The workshop taking place between December 19th and 30th in Nazareth is an intensive 8-day pedagogy course for young professional dancers, emerging dance and art teachers. The aim of the course is to provide the participants with the necessary teaching skills for using dance as a therapeutic tool, especially within community context and when working with various target groups, such as children in schools and community centres, disabled persons, women in villages, violated women in rehabilitation centres, or refugees. The course will focus on educational and teaching skills, development psychology and dance therapy tools, as well as non-violent communication skills.
This is an intensive pedagogy course for young professional dancers and emerging dance and art trainers. With participants we will aim at developing fundamental skills for employing dance as a therapeutic tool, especially in terms of incorporation of local contexts, spaces, and understanding subjectivities of narratives of target groups; e.g. children in schools, disabled persons in community centres, women in villages, violated women in rehabilitation centres, or refugees in their make-shift places. The design of this workshop focuses on educational and teaching methodologies, development psychology and dance therapy tools, and raising sensitivities to prejudices as approach to tackling violence and violent communication.
The Morning Classes will focus on dance technique and anatomy. Axis Syllabus elements will physically illustrate anatomical knowledge covered in these classes. Axis Syllabus is a lexicon of human movement principles. It is a system for cross-correlating movement principles, bringing pertinent information about training the body and movement practice into an accessible format. This consolidation process helps to clear up misunderstandings and question traditions that are outdated, sponsoring the protection and enhancing the skills of today’s dancers, teachers and choreographers.
Trainer: Daniel Davis
To identifying resources. To build trust. To orient to the kinds of work I will offer this week.
We will use playful games to introduce ourselves and create. These will offer a gentle entry into creating collaborative choreographies. The end of the class will introduce you to my work creating performance with under-represented populations. I will speak about my work with EchoTheaterSuitcase project: a group bringing together military veterans and non-veterans in collaboration; The Artistic Ensemble of San Quentin: a performance group inside of a California Prison; and On Contested Grounds: a current work with US college students making performances in response to interviews and information about life in occupied Palestine.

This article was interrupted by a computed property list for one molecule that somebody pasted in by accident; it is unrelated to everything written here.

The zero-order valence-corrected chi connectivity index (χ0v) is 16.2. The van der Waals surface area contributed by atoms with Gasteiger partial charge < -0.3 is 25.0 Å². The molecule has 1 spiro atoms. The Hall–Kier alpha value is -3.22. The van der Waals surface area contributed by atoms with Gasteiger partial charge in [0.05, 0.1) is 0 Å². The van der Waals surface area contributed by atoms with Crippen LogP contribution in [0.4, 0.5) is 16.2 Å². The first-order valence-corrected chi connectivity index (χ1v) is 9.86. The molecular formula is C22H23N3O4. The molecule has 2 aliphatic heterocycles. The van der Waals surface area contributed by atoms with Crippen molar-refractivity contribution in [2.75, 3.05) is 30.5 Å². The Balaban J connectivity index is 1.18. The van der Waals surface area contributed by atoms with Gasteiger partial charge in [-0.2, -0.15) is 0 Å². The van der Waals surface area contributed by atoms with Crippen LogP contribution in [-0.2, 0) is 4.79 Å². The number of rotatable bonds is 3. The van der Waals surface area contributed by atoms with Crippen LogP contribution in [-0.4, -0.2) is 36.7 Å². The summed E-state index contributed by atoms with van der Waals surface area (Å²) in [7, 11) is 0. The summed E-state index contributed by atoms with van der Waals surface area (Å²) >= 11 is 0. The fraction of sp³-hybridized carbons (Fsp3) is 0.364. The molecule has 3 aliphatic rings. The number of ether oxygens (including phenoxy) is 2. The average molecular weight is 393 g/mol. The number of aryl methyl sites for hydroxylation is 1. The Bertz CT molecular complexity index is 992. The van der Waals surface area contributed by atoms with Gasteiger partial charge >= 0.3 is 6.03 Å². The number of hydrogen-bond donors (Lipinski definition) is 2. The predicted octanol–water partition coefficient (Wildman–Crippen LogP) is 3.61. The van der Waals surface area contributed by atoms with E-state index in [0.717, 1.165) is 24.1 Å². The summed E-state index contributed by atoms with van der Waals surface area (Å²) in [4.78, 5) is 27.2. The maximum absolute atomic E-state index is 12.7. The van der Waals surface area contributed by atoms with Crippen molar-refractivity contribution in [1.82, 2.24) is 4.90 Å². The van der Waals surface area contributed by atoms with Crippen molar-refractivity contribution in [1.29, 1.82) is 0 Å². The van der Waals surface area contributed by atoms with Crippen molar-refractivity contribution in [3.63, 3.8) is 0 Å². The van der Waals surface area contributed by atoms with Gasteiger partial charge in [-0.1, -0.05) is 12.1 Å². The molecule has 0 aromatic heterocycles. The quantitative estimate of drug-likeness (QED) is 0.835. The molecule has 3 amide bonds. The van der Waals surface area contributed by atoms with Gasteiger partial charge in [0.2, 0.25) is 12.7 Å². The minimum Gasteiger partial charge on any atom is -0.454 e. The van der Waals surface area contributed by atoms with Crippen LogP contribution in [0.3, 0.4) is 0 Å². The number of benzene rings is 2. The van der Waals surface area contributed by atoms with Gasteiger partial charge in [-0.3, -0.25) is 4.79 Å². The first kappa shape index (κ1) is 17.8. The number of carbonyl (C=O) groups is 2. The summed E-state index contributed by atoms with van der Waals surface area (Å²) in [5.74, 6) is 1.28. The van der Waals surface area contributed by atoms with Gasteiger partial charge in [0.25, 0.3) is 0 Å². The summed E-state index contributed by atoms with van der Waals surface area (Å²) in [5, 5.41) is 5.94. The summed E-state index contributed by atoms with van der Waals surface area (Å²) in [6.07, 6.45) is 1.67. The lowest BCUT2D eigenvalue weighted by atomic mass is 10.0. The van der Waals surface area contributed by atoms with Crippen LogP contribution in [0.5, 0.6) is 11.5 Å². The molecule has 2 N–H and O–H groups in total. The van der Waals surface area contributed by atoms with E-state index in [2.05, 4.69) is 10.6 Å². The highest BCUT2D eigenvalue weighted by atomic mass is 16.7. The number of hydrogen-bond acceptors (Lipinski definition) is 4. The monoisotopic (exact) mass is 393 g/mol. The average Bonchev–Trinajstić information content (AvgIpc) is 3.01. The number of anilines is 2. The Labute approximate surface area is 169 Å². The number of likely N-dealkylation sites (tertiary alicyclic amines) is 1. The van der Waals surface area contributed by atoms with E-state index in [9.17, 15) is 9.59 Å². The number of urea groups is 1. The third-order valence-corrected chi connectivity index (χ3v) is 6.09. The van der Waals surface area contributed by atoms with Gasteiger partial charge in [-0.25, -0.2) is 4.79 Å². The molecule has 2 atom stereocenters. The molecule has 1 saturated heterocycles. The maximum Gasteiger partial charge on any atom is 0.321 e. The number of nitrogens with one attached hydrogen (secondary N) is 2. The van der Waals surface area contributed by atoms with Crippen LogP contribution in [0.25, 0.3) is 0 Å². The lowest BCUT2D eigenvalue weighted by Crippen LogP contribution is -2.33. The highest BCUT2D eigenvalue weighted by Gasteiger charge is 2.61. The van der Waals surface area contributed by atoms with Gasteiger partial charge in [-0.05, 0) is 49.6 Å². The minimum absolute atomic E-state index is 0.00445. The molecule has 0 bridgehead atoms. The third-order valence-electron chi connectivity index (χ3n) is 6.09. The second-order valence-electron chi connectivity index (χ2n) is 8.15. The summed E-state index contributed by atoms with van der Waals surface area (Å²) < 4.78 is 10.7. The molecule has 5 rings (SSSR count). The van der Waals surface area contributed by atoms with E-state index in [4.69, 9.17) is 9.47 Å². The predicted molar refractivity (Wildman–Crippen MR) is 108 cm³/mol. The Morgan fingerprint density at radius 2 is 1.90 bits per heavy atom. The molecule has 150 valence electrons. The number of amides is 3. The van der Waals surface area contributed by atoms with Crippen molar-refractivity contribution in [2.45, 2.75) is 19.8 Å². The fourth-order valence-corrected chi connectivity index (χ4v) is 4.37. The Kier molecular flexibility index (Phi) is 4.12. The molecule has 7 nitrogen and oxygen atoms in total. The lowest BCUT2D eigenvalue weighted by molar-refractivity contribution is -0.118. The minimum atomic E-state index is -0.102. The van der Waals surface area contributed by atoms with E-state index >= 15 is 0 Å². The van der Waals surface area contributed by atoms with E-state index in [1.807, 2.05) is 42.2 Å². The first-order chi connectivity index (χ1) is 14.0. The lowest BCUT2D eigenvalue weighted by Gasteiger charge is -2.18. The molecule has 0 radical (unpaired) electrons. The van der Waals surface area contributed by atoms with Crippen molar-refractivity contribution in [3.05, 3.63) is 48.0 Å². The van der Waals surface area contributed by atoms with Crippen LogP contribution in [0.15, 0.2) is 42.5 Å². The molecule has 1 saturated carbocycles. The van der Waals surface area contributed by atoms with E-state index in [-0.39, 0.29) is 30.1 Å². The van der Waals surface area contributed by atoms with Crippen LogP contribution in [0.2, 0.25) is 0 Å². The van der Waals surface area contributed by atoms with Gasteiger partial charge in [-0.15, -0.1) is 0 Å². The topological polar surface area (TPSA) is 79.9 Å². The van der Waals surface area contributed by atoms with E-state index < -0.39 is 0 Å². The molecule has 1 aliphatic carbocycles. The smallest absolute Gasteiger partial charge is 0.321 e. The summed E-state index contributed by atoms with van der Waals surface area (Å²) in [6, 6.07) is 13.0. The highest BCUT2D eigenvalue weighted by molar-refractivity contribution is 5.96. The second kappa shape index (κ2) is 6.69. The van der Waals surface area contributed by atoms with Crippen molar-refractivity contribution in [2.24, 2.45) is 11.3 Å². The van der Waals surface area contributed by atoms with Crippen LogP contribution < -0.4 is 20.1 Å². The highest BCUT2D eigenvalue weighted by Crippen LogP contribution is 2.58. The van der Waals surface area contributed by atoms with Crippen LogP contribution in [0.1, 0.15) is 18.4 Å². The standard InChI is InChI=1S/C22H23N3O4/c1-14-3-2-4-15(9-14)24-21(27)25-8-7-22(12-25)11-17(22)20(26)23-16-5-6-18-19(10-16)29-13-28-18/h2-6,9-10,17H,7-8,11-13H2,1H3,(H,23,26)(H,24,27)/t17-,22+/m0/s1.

To continue to build trust. To learn the possibilities and limitations of our work space. To orient to the visual field. To introduce Moment Work.
In this meeting we will get to know the space we will be working in for the coming days through a number of exercises sourcing visual information to create physical material. We will also learn the basics of Moment Work, developed by the Tectonic Theater Project. Moment Work is a compositional process we will return to throughout the week in developing content-based interdisciplinary performance material. As a group, we will also choose a theme to focus our investigations.
To introduce tools to shift between movement, text, and image.
In this class, we will use interdisciplinary sourcing techniques to springboard between visual material, improvised movement, the written word, and set choreography. These processes will quickly develop personal content and movement material that can be collaged and combined into more complex thematic work. We will return to moment work as a structure on which to explore the new material.
To Introduce useful understandings and applications of Somatic Experiencing.
This session will begin with a brief overview of how Somatic Experiencing (developed by Dr. Peter Levine) views trauma as a physiological process in the nervous system. We will look at how some of those understandings have shaped the way the workshop, thus far, has been planned and shaped. After a basic overview, we will do a few exercises from Somatic Experiencing intended to help re-negotiate traumas around boundaries. We will take this work into writing and composing practices.
To introduce Dance Movement Therapy (DMT).
Dance Movement Therapy is the therapeutic use of movement to promote emotional, social, cognitive and physical integration of the individual. DMT recognizes body movement as an implicit and expressive instrument of communication and expression. Movement and dance support intellectual, emotional, and motor functions of the body. As a form of expressive therapy, DMT looks at the correlation between movement and emotion.
To introduce Authentic Movement (AM). To offer some tools to bridge AM with composing practices.
This class will begin with a practice created by Janet Adler, called Authentic Movement. In this practice one person moves for a period of time with their eyes closed, following impulses and tracking their internal experience. Their partner witnesses their movement, tracking their own thoughts and sensations. We will take this practice into the creation of performance material.
This class session will begin with a check-in about these 8 days of working together. It will serve as a buffer if there is any unfinished business from the other days. With the time remaining we will use various structures to integrate, combine, and collage the material that’s been created throughout the week.
Trainers: Nadia Arouri & Lina Höhne